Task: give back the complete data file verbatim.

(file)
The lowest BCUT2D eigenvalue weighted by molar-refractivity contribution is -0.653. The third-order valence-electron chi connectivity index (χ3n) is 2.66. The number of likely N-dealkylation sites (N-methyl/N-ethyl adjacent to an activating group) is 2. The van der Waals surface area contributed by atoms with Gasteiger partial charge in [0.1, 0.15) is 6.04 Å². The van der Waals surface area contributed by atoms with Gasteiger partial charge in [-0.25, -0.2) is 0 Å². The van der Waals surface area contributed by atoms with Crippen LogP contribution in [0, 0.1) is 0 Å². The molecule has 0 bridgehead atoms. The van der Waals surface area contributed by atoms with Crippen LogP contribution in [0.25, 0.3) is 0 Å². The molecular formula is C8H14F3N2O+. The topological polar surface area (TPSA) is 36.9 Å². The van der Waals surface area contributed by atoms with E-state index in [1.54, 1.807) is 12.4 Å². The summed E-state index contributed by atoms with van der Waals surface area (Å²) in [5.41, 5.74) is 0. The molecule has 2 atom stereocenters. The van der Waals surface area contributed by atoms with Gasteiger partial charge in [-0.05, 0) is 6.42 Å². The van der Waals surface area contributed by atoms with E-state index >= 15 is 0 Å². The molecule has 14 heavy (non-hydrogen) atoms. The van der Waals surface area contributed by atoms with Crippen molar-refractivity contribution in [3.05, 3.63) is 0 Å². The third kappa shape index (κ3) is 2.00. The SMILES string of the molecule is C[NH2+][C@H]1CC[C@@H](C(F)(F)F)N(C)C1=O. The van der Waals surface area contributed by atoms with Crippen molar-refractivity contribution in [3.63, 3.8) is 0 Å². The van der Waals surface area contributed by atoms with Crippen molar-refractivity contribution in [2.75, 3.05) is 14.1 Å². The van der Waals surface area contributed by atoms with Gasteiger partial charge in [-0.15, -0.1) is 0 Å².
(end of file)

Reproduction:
The lowest BCUT2D eigenvalue weighted by molar-refractivity contribution is -0.653. The third-order valence-electron chi connectivity index (χ3n) is 2.66. The number of likely N-dealkylation sites (N-methyl/N-ethyl adjacent to an activating group) is 2. The van der Waals surface area contributed by atoms with Gasteiger partial charge in [0.1, 0.15) is 6.04 Å². The van der Waals surface area contributed by atoms with Gasteiger partial charge in [-0.25, -0.2) is 0 Å². The van der Waals surface area contributed by atoms with Crippen LogP contribution in [0, 0.1) is 0 Å². The molecule has 0 bridgehead atoms. The van der Waals surface area contributed by atoms with Crippen LogP contribution in [0.25, 0.3) is 0 Å². The molecular formula is C8H14F3N2O+. The topological polar surface area (TPSA) is 36.9 Å². The van der Waals surface area contributed by atoms with E-state index in [1.54, 1.807) is 12.4 Å². The summed E-state index contributed by atoms with van der Waals surface area (Å²) in [5.41, 5.74) is 0. The molecule has 2 atom stereocenters. The van der Waals surface area contributed by atoms with Gasteiger partial charge in [-0.05, 0) is 6.42 Å². The van der Waals surface area contributed by atoms with E-state index >= 15 is 0 Å². The molecule has 14 heavy (non-hydrogen) atoms. The van der Waals surface area contributed by atoms with Crippen molar-refractivity contribution in [3.05, 3.63) is 0 Å². The third kappa shape index (κ3) is 2.00. The SMILES string of the molecule is C[NH2+][C@H]1CC[C@@H](C(F)(F)F)N(C)C1=O. The van der Waals surface area contributed by atoms with Crippen molar-refractivity contribution in [3.63, 3.8) is 0 Å². The van der Waals surface area contributed by atoms with Crippen molar-refractivity contribution in [2.75, 3.05) is 14.1 Å². The van der Waals surface area contributed by atoms with Gasteiger partial charge in [-0.15, -0.1) is 0 Å².